Court of Appeals of Texas, Fifth District, Dallas
Appeal from the 68th Judicial District Court Dallas County,
Texas Trial Court Cause No. DC-14-13113
Justices Bridges, Evans, and Schenck.
L. BRIDGES JUSTICE.
Nemoria Coria purchased a home from appellees Christopher
Jide Ogidan and Moses Gbolabo. She later sued appellees for
breach of contract and DTPA violations. The trial court
entered a take-nothing judgment in favor of appellees. In
four issues, appellant argues the trial court erred by (1)
entering a take nothing judgment when the undisputed evidence
established appellees breached the general warranty deed; (2)
concluding appellees did not breach the real estate contract
or violate the DTPA; (3) not finding appellees failed to
disclose delinquent tax information to appellant; and (4) sua
sponte withdrawing appellees' deemed admissions. We
reverse the take nothing judgment in favor of appellees on
appellant's breach of contract claim, render judgment
that appellant recover $19, 269.77 in damages, and remand for
a determination of attorney's fees and cost. In other
respects, the judgment of the trial court is affirmed.
and appellees entered into a real estate contract on July 7,
2014, in which appellant agreed to buy a home for $15, 000.
The contract stated in several places that the buyer
"accepts the property 'as is.'" The
contract also provided that at closing, "Seller shall
execute and deliver a general warranty deed conveying title
to the Property to Buyer and . . . furnish tax statements or
certificates showing no delinquent taxes on the
Property." The parties executed a non-realty items
addendum in which they agreed, "The seller is not
responsible for and the buyer has agreed to pay any
outstanding taxes, liens, and do the necessary repairs as
22, 2014, appellees delivered a general warranty deed
conveying title to the property. The warranty deed stated,
"The Grantor warrants that it is lawful owner and has
full right to convey the property, and that the property is
free from all claims, liabilities, or indebtedness, and that
the Grantor and its successors will warrant and defend title
to the Grantee against the lawful claims of all
testified at trial that appellees failed to tell her the
property had $19, 269.77 in outstanding taxes, court costs,
and city liens. They also failed to provide any tax statement
regarding due taxes, as required per the contract, at the
time of closing. Appellees testified they repeatedly told
appellant outstanding taxes were owed on the property and
encouraged her to conduct her own investigation. They claimed
she knew about them "from day one." They argued it
was "spelled out in the nonreality document that she is
responsible for the taxes." However, appellant denied
they told her about any delinquent taxes and denied calling
the county tax office several weeks before closing and
discovering the amount owed.
conclusion of trial, the court asked the parties to provide
briefing on whether the warranty deed trumped the real estate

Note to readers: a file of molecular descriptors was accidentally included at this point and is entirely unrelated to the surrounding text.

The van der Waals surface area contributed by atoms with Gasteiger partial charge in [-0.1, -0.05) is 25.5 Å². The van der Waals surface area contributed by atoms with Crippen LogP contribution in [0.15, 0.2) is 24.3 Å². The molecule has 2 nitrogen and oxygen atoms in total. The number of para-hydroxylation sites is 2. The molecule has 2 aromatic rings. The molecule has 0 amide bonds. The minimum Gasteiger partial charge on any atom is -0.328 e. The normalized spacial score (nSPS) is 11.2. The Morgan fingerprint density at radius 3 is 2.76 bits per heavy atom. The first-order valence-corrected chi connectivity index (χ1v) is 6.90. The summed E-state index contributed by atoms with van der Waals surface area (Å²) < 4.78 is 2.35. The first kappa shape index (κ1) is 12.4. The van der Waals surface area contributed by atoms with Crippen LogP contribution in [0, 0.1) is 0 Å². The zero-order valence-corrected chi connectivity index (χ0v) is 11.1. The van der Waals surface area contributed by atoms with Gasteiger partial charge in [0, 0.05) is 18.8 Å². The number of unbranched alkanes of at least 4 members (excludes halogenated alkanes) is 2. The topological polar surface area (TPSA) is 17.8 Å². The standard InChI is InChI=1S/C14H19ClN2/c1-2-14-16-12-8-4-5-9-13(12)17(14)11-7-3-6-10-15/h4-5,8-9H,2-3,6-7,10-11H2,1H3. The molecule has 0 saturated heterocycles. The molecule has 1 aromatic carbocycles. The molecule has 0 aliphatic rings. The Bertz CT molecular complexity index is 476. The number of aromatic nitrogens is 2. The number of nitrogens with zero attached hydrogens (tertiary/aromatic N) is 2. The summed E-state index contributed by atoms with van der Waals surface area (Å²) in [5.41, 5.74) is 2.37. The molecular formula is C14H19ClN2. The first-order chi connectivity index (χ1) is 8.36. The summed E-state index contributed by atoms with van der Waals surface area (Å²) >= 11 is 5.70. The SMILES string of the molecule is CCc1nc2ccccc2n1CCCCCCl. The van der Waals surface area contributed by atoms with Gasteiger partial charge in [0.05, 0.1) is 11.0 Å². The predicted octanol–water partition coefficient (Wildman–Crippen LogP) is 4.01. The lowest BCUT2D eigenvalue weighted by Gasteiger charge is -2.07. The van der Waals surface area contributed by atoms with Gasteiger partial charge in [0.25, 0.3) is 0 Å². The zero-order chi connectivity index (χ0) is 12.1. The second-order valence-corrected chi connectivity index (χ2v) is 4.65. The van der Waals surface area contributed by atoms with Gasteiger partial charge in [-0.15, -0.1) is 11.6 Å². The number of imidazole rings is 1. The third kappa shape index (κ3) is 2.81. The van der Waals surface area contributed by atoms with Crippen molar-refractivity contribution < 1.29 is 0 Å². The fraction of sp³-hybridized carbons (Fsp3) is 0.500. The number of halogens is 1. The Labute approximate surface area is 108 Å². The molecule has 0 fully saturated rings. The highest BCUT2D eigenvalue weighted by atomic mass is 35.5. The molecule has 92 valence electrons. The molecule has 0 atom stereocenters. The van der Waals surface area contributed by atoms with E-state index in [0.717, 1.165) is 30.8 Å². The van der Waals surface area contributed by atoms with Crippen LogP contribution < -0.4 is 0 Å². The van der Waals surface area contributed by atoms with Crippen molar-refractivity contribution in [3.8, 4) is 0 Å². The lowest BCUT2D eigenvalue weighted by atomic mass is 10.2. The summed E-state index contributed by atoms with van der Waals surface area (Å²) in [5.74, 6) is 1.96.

contract. Appellant filed a brief in which she argued the
merger doctrine applied; therefore, the language in the
warranty deed controlled. Appellees did not respond.
trial court ordered a take-nothing judgment on
appellant's claims. In the findings of fact and
conclusions of law, the court found that appellees "were
aware that there were taxes due and owing on the property at
the time they delivered the warranty deed to Coria and they
disclosed the same to Plaintiff." The court concluded,
"Defendants did not fail to disclose information to
Nemoria Coria concerning goods or services which were known
at the time of the transaction" and "did not breach
the real estate contract and did not violate any provision of
the DTPA." This appeal followed.
of Deemed Admissions
fourth issue, appellant argues the trial court abused its
discretion by sua sponte withdrawing appellees' deemed
admissions. Appellees, who appeared pro se at trial, have not
filed a response brief.
Rule of Civil Procedure 198 provides that a written request
that the other party admit the truth of any matter within the
scope of discovery, including statements of opinion or
application of law to facts, may be served on another party
no later than thirty days before the end of the discovery
period. Tex.R.Civ.P. 198.1. If a party fails to respond, the
request is considered admitted without the necessity of a
court order and is conclusively established as to the party
making the admissions unless the court permits the party to
withdraw or amend the admission. Tex.R.Civ.P. 198.2.
court has broad discretion in permitting or denying the
withdrawal of deemed admissions. Stelly v. Papania,
927 S.W.2d 620, 622 (Tex. 1996); Tommy Gio, Inc. v.
Dunlop, 348 S.W.3d 503, 508 (Tex. App.-Dallas 2011, pet.
denied). An appellate court should set aside a trial
court's ruling only if, after reviewing the entire
record, it is clear that the trial court abused its
discretion. Tommy Gio, Inc., 348 S.W.3d at 509. A
trial court ...